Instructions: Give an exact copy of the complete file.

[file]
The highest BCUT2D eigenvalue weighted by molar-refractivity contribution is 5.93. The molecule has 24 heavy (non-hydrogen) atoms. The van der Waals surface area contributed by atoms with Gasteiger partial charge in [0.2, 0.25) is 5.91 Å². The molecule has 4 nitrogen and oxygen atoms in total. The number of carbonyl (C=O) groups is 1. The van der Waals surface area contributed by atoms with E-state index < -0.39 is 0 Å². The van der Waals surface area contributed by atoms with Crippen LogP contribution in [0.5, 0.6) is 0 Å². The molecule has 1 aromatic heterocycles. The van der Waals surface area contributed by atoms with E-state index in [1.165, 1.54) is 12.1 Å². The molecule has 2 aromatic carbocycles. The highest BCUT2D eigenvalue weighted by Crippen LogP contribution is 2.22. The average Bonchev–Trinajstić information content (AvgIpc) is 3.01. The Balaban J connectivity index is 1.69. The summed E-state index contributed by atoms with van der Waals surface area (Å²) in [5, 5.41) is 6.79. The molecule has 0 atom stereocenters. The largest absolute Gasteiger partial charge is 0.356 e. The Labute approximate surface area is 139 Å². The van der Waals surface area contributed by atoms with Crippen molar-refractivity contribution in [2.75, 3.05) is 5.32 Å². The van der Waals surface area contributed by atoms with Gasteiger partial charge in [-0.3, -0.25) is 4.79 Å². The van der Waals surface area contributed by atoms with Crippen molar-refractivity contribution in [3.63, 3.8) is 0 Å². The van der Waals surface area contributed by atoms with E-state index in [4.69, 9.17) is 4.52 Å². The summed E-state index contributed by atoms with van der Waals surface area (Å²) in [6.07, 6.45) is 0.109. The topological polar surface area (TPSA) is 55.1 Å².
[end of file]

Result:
The highest BCUT2D eigenvalue weighted by molar-refractivity contribution is 5.93. The molecule has 24 heavy (non-hydrogen) atoms. The van der Waals surface area contributed by atoms with Gasteiger partial charge in [0.2, 0.25) is 5.91 Å². The molecule has 4 nitrogen and oxygen atoms in total. The number of carbonyl (C=O) groups is 1. The van der Waals surface area contributed by atoms with E-state index < -0.39 is 0 Å². The van der Waals surface area contributed by atoms with Crippen LogP contribution in [0.5, 0.6) is 0 Å². The molecule has 1 aromatic heterocycles. The van der Waals surface area contributed by atoms with E-state index in [1.165, 1.54) is 12.1 Å². The molecule has 2 aromatic carbocycles. The highest BCUT2D eigenvalue weighted by Crippen LogP contribution is 2.22. The average Bonchev–Trinajstić information content (AvgIpc) is 3.01. The Balaban J connectivity index is 1.69. The summed E-state index contributed by atoms with van der Waals surface area (Å²) in [5, 5.41) is 6.79. The molecule has 0 atom stereocenters. The largest absolute Gasteiger partial charge is 0.356 e. The Labute approximate surface area is 139 Å². The van der Waals surface area contributed by atoms with Crippen molar-refractivity contribution in [2.75, 3.05) is 5.32 Å². The van der Waals surface area contributed by atoms with Gasteiger partial charge in [-0.3, -0.25) is 4.79 Å². The van der Waals surface area contributed by atoms with Crippen molar-refractivity contribution in [3.63, 3.8) is 0 Å². The van der Waals surface area contributed by atoms with E-state index in [4.69, 9.17) is 4.52 Å². The summed E-state index contributed by atoms with van der Waals surface area (Å²) in [6.07, 6.45) is 0.109. The topological polar surface area (TPSA) is 55.1 Å².